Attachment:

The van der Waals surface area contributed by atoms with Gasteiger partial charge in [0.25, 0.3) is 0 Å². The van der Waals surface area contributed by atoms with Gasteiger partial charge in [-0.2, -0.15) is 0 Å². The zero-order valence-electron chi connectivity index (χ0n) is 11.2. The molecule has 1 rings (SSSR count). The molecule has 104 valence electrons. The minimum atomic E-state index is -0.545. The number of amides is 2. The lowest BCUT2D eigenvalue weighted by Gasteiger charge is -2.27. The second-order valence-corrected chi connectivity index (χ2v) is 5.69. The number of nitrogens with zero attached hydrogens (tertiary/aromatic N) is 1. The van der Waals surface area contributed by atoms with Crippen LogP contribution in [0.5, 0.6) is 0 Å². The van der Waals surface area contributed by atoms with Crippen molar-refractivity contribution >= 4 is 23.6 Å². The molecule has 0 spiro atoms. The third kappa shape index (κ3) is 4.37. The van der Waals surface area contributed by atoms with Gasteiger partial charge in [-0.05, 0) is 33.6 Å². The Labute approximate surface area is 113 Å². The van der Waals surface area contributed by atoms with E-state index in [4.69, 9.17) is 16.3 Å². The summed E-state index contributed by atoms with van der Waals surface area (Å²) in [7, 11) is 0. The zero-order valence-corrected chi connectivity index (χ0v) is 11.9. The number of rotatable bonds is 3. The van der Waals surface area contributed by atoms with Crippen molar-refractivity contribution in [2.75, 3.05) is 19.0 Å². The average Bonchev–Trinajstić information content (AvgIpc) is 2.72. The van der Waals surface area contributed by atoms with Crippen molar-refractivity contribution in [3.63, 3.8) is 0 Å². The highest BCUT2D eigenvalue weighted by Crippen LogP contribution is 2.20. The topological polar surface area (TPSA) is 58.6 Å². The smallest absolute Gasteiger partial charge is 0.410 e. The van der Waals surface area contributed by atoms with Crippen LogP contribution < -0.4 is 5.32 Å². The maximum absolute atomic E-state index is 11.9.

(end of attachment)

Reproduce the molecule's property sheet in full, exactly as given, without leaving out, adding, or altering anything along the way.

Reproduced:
The van der Waals surface area contributed by atoms with Gasteiger partial charge in [0.25, 0.3) is 0 Å². The van der Waals surface area contributed by atoms with Gasteiger partial charge in [-0.2, -0.15) is 0 Å². The zero-order valence-electron chi connectivity index (χ0n) is 11.2. The molecule has 1 rings (SSSR count). The molecule has 104 valence electrons. The minimum atomic E-state index is -0.545. The number of amides is 2. The lowest BCUT2D eigenvalue weighted by Gasteiger charge is -2.27. The second-order valence-corrected chi connectivity index (χ2v) is 5.69. The number of nitrogens with zero attached hydrogens (tertiary/aromatic N) is 1. The van der Waals surface area contributed by atoms with Crippen LogP contribution in [0.5, 0.6) is 0 Å². The van der Waals surface area contributed by atoms with Crippen molar-refractivity contribution >= 4 is 23.6 Å². The molecule has 0 spiro atoms. The third kappa shape index (κ3) is 4.37. The van der Waals surface area contributed by atoms with Gasteiger partial charge in [-0.05, 0) is 33.6 Å². The Labute approximate surface area is 113 Å². The van der Waals surface area contributed by atoms with E-state index in [4.69, 9.17) is 16.3 Å². The summed E-state index contributed by atoms with van der Waals surface area (Å²) in [7, 11) is 0. The zero-order valence-corrected chi connectivity index (χ0v) is 11.9. The number of rotatable bonds is 3. The van der Waals surface area contributed by atoms with Crippen molar-refractivity contribution in [2.75, 3.05) is 19.0 Å². The average Bonchev–Trinajstić information content (AvgIpc) is 2.72. The van der Waals surface area contributed by atoms with Crippen molar-refractivity contribution in [3.63, 3.8) is 0 Å². The highest BCUT2D eigenvalue weighted by Crippen LogP contribution is 2.20. The topological polar surface area (TPSA) is 58.6 Å². The smallest absolute Gasteiger partial charge is 0.410 e. The van der Waals surface area contributed by atoms with Crippen LogP contribution < -0.4 is 5.32 Å². The maximum absolute atomic E-state index is 11.9.